On Thursday, March 13th, Belize Electricity Limited wrote to the Public Utility Commission (PUC) for a proposed rate increase of 15% in electricity rate. That, of course, opened a can of worms and Belizeans swarmed the airwaves pleading to the government and the PUC to reject yet another increase. Those outcries were registered to the PUC in all forms, from personal letters from different departments and organizations, to emails and even included a statement by Parliamentarians Mark Espat and Cordel Hyde. In total 190 objections were sent to the PUC.
But, after a comprehensive review, the PUC wrote to the BEL on Friday, March 28th informing them that they rejected the proposals included in the TERP. The PUC says BEL can meet its financial obligations and it can manage its cash flow by reducing spending. The PUC says that the figures show that BEL’s profit has increased 100% in the past four years: up from 15.8 million in 2004, to a projected $30 million in 2007.
The TERP process has no room for review so BEL’s application was rejected and customers can expect their rate to remain unchanged. But BEL is not happy with that decision and they are now preparing their ARP or Annual Review Proceeding, which will be handed in.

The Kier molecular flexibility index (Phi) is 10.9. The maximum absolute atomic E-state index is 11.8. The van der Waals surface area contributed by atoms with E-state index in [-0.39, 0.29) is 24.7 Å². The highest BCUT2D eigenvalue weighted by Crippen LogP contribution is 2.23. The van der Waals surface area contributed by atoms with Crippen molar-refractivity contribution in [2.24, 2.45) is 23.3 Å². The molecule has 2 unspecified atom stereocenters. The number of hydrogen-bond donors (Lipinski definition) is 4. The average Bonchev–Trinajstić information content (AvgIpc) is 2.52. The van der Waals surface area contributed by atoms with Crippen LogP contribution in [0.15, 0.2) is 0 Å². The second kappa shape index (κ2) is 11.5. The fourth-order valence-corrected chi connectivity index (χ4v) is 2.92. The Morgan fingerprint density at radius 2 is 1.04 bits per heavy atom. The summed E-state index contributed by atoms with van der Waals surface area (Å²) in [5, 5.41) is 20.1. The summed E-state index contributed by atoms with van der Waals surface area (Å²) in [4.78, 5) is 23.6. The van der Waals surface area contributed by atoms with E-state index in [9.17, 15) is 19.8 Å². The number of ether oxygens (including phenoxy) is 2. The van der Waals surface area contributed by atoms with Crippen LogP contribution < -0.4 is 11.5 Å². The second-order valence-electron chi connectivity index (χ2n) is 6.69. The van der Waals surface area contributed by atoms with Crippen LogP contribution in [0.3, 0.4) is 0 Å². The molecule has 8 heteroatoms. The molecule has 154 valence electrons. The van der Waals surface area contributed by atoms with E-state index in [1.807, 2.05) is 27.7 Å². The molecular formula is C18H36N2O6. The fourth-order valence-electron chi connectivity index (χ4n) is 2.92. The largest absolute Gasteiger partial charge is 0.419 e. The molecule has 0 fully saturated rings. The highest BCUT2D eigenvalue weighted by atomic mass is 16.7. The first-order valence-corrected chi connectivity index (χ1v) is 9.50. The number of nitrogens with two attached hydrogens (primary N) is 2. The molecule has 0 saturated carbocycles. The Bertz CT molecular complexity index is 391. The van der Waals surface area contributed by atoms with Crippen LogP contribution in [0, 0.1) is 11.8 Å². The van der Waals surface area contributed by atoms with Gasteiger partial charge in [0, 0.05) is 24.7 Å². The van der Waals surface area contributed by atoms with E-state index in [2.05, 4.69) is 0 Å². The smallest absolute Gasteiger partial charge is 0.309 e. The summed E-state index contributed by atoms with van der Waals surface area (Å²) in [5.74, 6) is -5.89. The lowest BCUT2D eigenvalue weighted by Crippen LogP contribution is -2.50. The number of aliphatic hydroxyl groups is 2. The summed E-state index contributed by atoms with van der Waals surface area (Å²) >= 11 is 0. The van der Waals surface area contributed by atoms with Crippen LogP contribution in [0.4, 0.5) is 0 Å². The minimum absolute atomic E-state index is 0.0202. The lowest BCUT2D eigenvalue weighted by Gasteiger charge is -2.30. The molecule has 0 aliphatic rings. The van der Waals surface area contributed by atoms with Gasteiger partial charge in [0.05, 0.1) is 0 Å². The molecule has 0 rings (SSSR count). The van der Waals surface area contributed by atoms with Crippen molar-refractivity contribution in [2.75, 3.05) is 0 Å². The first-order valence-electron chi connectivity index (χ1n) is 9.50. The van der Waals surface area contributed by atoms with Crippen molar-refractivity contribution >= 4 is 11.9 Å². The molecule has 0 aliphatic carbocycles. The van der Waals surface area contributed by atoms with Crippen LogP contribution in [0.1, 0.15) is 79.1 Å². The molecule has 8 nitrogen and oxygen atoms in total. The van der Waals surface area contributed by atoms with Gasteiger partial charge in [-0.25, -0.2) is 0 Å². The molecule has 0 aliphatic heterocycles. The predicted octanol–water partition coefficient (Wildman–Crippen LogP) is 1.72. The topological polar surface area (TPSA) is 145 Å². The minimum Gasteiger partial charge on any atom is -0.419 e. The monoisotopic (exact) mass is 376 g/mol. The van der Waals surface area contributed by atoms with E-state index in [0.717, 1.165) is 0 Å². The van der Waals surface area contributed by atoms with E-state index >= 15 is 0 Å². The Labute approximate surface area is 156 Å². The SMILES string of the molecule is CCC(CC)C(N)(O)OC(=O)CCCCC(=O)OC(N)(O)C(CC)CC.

And, while the PUC has rejected the 15% rate increase, BEL says they are being threatened by increasing world fuel prices. In a release on Monday, March 31st, BEL warns that, quote: “unless oil prices start to fall, BEL will not be able to meet its financial needs in 2008 and the company’s ability to supply power reliably will be compromised.”
BEL says they are presently borrowing money to meet the cost of power but that can’t continue and if it does the company says it will not be able to meet its financial requirements.
In the release, BEL says that the only way they can sustainable solve the problem of escalating oil prices is to diversify away from oil dependent sources of power. BEL says that they will continue to work closely with the Government of Belize in efforts to achieve this goal.
BEL and the PUC now enter another round of negotiations with the Annual Review Process – or ARP which started as of press time, Wednesday, March 2nd. It is left to see how the second round of negotiations will end up but what we do know is that the current Barrow administration promised during their election campaign that they will reduce the cost of utility including electricity.